In 1999, Borlange Sweden, Bjorn Dixgard and Gustaf Noren locked themselves in a summerhouse for 14 months to write songs. During this 14 months, they found their humongous talent for music, and possibly true love.
The beginning of a musically productive man crush; Gustaf and Bjorn making out over the microphone.
Since then, Mando Diao has released 5 full length albums, each with varying quality but all filled with unbelievable, sanguine energy. Apparently, Mando Diao stands for nothing but something that came to Bjorn Dixgard in a dream. So this is what incredibly talented musicians dream of, words (possibly chinese) with no meaning; while the less inspired among us would have been dreaming of numbers and their different permutations.
Mando Diao is one of those rare bands which has two members sharing “lead” vocal duties. Both Bjorn and Gustaf write and sing their own songs, and their gracious and fair distribution of vocal duty in each album shows that they have the kind of mutual respect for each other that only old married couples have. I’m guessing they’re way past the stage of romantic dates.
They also wear thick leather jackets, have cropped hair that has been carefully maintained to look British, and sing tough songs that are pub and brawl-friendly. Well, obviously, its a well crafted act to charm the ladies.
They debuted proper in 2002, with the album “Bring ‘Em in” and then with the sophomore album, “Hurricane Bar”, they officially unleashed their brand of brave, muscular music much to the enjoyment of European, Swedish and (surprise) Japanese listeners. Besides their rocj ambitions, they also have that other cool trick up their sleeves, the one that is called ” I don’t give a damn about the American listener”, dishing the American music scene again and again by turning down live performances or announcing fake album release dates in the US.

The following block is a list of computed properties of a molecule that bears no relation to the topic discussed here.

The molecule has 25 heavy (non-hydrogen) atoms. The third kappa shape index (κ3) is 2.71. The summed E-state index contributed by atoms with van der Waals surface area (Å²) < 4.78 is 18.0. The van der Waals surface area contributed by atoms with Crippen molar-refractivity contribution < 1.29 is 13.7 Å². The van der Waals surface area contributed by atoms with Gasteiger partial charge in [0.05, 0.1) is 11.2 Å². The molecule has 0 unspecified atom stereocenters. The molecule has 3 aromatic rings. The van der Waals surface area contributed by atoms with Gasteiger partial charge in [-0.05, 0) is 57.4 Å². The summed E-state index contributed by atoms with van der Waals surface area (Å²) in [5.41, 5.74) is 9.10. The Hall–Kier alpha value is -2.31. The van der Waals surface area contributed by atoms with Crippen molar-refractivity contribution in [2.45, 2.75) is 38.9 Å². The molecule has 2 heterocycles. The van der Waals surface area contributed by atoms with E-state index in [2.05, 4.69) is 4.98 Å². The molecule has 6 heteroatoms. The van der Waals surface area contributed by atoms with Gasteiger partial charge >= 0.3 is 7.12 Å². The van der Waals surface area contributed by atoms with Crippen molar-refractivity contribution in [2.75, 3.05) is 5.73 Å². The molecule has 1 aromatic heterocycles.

The Band announces their arrival with a cheerful Sunday melody.
Next to be Lowered – their first, courageous attempt at the ballad.
Down in The Past
Is that the Swedish version of “Un Dos Tres” the beginning? God Knows!! (if you are wondering, yes this is the song that you heard while playing Fifa world cup.
You Can’t Steal My Love
The third album, “Ode to Ochrasy” showcases their sensitive side and boy-band ambitions. It’s all sweet, glazed, nicely packaged, and hopelessly uplifting.
Don’t you wish you were caught in The Wildfire, together with mystical teepees, flirtatious glances at a bar and the promise of true love. (If it was true. )
A glorious keyboard intro and a Song for Aberdeen, the girl who makes you wanna tap your feet with reckless abandonment.
a haunting lullably for the souls in caught in Ochrasy.
Their 4th Album, probably intended as a collection of anthems for people living in mountaineous regions, marks the beginning of a modest slump in their musical career, as “Never seen the light of day” was panned by critics worldwide. But a few precious gems still manage to slip past the cracks and burn bright enough to warrant a fifth coming.
Like staring across wheat fields the shade of pure Gold.
Their latest album “Give Me Fire”, marks a return to the kind of forceful energy that they’ve started out with. It’s been a while since loud music is popular in the indie scene, but who else to bring it back other than Mando Diao, the original burly-Swedish male music sensation. They’re tough as nails and they’ll chew some meatballs and take you on after.
Blue Lining White Trenchcoat
Give Me Fire
All the songs are like propaganda, they’re strong, powerful and incredibly dangerous (makes you believe that you can punch anyone you want). And they also sound like Gustaf and Bjorn are competing with each other for “best guttural man-groan”. So if you’re feeling restless and would like to improve your blood and oxygen circulation a little, just have a go at listening to “Give me fire” for a quick pick up.
And oh, the part about the ladies? They’re charmed alright.
Rating for “Give Me Fire”: Rating has been disabled due to excessive tackiness.
Visit Mando Diao’s website.